At 1200 Eastern Standard Time on 26 October 2005, the outboard bead heel of the number-1 wheel tyre on the left main landing gear (MLG) of an Airbus A340-642 (A340) aircraft, registered HS-TNA, separated from the outboard rim of the wheel assembly during a landing on runway 16 at Melbourne Airport, Vic. The landing was conducted during gusting crosswind conditions.
The number-1 wheel tyre deflated immediately after the bead heel separated from the wheel rim. The tyre then partially disintegrated during the remainder of the landing roll, and the tyre tread detached from the tyre casing. Following the number-1 wheel tyre deflation, the crew maintained control of the aircraft and, apart from some minor deviations to the left and right of the runway centreline, tracked along the centreline.
The aircraft touched down with 15-degrees of yaw as a result of its handling by the flight crew. That yaw angle was greater than recommended by the aircraft manufacturer, and increased the risk of damage to the MLG at touchdown. It also increased the risk that the resultant groundslip angle of the MLG tyres would exceed the saturation point at which they entered a fully-skidded state.
The pilot in command made dual side stick inputs during the latter stages of the approach intending to assist the copilot to maintain the attitude and trajectory of the aircraft. Those dual inputs compounded the handling difficulties being experienced by the copilot and increased the associated risks. Those risks could have been mitigated by the pilot in command taking control of the aircraft and pressing the side stick priority pushbutton at the point where he appeared to have become concerned about its attitude and trajectory, instead of making dual side stick inputs.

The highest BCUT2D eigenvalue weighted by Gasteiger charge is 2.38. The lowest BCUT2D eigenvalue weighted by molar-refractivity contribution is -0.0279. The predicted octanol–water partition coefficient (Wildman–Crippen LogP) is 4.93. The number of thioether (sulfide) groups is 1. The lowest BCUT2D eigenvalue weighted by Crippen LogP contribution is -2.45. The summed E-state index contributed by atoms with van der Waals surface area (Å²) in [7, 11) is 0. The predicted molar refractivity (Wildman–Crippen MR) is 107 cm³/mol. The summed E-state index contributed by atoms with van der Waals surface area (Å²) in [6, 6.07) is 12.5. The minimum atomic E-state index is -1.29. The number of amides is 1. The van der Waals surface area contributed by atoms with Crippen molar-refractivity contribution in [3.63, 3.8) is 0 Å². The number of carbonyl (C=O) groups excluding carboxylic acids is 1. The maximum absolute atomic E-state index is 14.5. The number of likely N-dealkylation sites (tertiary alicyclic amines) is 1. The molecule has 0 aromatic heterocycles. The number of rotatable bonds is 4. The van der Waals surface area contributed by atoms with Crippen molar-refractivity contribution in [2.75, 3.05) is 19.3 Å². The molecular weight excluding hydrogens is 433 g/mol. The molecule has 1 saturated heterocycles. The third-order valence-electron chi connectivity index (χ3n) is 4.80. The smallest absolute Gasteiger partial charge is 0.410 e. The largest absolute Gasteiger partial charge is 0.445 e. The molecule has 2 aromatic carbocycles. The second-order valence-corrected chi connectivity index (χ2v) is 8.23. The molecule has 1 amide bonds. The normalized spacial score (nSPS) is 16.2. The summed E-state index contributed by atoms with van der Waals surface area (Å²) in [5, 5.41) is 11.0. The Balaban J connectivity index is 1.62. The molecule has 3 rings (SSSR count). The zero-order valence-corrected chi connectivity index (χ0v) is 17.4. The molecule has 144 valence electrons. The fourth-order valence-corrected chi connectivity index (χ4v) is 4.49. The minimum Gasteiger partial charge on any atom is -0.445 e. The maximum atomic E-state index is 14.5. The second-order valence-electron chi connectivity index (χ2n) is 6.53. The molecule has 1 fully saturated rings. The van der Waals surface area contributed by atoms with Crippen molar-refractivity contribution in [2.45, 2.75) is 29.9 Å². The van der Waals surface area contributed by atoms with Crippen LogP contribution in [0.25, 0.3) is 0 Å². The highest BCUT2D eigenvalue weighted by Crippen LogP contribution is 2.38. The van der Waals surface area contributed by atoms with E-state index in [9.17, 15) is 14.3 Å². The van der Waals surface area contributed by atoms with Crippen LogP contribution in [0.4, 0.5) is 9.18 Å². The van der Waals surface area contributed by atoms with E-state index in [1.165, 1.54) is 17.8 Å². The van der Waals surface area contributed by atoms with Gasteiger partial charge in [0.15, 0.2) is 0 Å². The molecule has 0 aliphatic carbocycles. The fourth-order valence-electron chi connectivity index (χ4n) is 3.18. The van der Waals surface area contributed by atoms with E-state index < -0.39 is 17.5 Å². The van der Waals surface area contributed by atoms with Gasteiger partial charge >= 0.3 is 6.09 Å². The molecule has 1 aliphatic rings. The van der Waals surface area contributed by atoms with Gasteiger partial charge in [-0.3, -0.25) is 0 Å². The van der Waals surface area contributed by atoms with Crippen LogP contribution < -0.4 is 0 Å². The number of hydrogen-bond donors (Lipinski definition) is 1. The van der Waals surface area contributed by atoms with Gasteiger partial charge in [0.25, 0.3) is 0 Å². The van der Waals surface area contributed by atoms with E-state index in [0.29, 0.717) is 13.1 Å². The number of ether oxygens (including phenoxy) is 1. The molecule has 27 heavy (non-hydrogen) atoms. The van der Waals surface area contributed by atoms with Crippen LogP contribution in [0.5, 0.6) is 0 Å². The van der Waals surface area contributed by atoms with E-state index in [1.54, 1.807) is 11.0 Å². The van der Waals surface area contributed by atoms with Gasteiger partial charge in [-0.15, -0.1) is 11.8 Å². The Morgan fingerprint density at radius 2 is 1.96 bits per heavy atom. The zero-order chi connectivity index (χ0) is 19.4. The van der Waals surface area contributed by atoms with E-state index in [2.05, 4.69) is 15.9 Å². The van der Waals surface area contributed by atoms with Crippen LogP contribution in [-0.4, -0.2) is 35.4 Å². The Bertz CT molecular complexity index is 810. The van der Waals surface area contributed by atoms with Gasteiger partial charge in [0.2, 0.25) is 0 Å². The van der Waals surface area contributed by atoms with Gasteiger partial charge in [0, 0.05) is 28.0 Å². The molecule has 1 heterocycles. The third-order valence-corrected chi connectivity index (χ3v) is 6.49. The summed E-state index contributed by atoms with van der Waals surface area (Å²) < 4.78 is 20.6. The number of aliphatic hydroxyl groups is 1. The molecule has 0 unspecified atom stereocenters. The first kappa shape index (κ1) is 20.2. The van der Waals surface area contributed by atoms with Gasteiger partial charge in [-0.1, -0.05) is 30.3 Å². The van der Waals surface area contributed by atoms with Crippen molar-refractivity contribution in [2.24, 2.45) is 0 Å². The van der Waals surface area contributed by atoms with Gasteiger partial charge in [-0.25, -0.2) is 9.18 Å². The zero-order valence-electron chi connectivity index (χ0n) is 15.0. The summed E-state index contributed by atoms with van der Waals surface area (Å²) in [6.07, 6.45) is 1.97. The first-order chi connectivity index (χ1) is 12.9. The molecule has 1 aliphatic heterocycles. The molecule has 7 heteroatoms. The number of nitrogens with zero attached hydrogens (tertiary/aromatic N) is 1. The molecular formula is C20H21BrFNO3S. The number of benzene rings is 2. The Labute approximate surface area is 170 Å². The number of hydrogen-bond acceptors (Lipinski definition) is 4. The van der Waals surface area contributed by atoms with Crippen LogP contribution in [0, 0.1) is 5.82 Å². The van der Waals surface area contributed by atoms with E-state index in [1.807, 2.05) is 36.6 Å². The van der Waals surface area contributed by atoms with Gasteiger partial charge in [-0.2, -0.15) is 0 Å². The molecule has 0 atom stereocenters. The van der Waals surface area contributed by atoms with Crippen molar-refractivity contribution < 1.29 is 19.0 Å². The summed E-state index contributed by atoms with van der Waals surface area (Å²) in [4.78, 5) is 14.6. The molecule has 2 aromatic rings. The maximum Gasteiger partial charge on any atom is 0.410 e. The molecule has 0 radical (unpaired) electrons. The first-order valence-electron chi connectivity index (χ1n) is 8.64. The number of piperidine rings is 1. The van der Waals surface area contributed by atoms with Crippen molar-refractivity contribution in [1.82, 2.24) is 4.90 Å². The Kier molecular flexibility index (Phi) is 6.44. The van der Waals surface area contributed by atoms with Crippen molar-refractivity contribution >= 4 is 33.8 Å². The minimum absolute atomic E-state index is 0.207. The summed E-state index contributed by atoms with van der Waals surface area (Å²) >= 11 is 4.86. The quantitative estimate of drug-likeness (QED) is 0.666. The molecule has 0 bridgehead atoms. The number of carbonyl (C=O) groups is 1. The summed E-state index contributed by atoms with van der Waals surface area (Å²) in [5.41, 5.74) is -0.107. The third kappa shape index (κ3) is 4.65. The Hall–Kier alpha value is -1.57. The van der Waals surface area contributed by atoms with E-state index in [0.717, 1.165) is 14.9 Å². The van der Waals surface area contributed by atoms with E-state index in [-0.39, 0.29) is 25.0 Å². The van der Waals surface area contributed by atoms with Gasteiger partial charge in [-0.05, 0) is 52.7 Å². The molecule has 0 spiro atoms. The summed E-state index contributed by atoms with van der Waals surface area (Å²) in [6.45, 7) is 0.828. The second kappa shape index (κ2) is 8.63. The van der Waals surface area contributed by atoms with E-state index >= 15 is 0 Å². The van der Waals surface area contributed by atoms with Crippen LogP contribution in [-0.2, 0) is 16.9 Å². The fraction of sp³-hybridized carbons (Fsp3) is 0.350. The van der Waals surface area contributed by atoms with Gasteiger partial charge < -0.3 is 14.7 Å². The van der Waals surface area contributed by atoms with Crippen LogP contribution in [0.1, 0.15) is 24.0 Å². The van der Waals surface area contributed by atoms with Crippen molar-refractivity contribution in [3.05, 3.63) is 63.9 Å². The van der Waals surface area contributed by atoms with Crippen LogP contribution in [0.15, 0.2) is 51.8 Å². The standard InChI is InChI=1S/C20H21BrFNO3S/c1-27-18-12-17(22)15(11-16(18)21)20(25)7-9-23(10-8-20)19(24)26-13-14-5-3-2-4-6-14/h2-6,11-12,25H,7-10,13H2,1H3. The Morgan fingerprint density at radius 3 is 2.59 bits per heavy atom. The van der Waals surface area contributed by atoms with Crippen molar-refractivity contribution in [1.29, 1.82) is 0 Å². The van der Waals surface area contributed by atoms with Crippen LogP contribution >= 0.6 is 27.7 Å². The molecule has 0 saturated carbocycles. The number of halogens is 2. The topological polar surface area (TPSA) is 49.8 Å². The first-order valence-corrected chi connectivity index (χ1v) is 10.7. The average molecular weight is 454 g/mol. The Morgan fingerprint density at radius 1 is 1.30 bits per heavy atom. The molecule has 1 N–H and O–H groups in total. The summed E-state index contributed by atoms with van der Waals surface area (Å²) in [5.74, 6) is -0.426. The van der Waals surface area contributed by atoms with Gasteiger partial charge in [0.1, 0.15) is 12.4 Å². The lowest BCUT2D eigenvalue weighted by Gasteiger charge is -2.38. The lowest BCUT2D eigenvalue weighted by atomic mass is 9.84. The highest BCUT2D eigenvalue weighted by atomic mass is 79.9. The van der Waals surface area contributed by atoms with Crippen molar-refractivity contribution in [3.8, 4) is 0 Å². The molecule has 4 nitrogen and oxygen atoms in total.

Interim Factual Report
Interim Factual report released 8 December 2005
At 1200 Eastern Standard Time (EST) on 26 October 2005, the outboard bead heel of the number-1 wheel tyre on the left main landing gear (MLG) of an Airbus A340-642 aircraft, registered HS-TNA, separated from the outboard rim of the wheel assembly during a landing on runway 16 at Melbourne International Airport, Victoria. The landing was conducted during strong crosswind conditions. The aircraft was on a scheduled passenger service from Bangkok, Thailand, with a crew of 19 and 247 passengers. The copilot was the handling pilot for the flight. There were no reported injuries to any of the aircraft occupants.
The number-1 wheel tyre deflated immediately after the bead heel separated from the wheel rim. The tyre then partially disintegrated during the remainder of the landing roll, and the tyre tread detached from the tyre casing (see Appendix 1).
Contact with the runway surface scored and scratched the outboard rim of the number-1 wheel assembly after the tyre deflated (see Figure 2).
Fragments of rubber dislodged from the disintegrating tyre resulted in some minor skin damage to the underside of the left wing and the left underside of the fuselage near the left MLG. Rubber fragments also broke off a small portion of the left MLG fairing door, and dislodged a small inspection panel on the inboard side of the number-2 engine pylon. The disintegrating tyre also damaged a hydraulic brake line on the left MLG. The heat from the rear left MLG inboard wheel-brake assembly ignited hydraulic fluid, which leaked from the damaged brake line. The airport rescue and fire fighting service rapidly extinguished the fire.